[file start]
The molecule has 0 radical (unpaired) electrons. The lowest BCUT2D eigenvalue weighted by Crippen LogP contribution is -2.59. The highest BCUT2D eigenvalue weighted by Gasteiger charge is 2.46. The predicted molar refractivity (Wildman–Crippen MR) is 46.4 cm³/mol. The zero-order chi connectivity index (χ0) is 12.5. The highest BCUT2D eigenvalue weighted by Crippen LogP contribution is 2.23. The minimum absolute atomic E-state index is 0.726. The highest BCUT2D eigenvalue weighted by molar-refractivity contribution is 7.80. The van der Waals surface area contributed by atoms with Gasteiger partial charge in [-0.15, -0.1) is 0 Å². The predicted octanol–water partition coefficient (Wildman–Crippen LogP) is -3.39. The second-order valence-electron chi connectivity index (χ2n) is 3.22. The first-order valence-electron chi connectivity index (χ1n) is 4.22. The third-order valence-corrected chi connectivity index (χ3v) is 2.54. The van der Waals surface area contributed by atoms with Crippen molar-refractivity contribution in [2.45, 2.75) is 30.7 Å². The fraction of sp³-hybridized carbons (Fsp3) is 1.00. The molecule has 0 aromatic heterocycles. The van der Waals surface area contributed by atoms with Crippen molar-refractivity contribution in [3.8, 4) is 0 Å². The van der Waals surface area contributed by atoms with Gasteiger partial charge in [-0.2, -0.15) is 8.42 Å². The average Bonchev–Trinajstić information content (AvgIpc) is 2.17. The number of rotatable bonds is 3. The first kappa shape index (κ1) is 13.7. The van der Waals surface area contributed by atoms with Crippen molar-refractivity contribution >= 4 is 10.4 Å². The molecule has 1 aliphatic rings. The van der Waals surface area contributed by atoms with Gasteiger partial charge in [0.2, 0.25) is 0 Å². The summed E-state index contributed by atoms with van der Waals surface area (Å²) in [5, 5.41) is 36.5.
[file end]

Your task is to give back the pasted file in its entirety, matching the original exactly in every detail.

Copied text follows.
The molecule has 0 radical (unpaired) electrons. The lowest BCUT2D eigenvalue weighted by Crippen LogP contribution is -2.59. The highest BCUT2D eigenvalue weighted by Gasteiger charge is 2.46. The predicted molar refractivity (Wildman–Crippen MR) is 46.4 cm³/mol. The zero-order chi connectivity index (χ0) is 12.5. The highest BCUT2D eigenvalue weighted by Crippen LogP contribution is 2.23. The minimum absolute atomic E-state index is 0.726. The highest BCUT2D eigenvalue weighted by molar-refractivity contribution is 7.80. The van der Waals surface area contributed by atoms with Gasteiger partial charge in [-0.15, -0.1) is 0 Å². The predicted octanol–water partition coefficient (Wildman–Crippen LogP) is -3.39. The second-order valence-electron chi connectivity index (χ2n) is 3.22. The first-order valence-electron chi connectivity index (χ1n) is 4.22. The third-order valence-corrected chi connectivity index (χ3v) is 2.54. The van der Waals surface area contributed by atoms with Crippen molar-refractivity contribution in [2.45, 2.75) is 30.7 Å². The fraction of sp³-hybridized carbons (Fsp3) is 1.00. The molecule has 0 aromatic heterocycles. The van der Waals surface area contributed by atoms with Crippen molar-refractivity contribution in [3.8, 4) is 0 Å². The van der Waals surface area contributed by atoms with Gasteiger partial charge in [-0.2, -0.15) is 8.42 Å². The average Bonchev–Trinajstić information content (AvgIpc) is 2.17. The number of rotatable bonds is 3. The first kappa shape index (κ1) is 13.7. The van der Waals surface area contributed by atoms with Crippen molar-refractivity contribution >= 4 is 10.4 Å². The molecule has 1 aliphatic rings. The van der Waals surface area contributed by atoms with Gasteiger partial charge in [0.2, 0.25) is 0 Å². The summed E-state index contributed by atoms with van der Waals surface area (Å²) in [5, 5.41) is 36.5.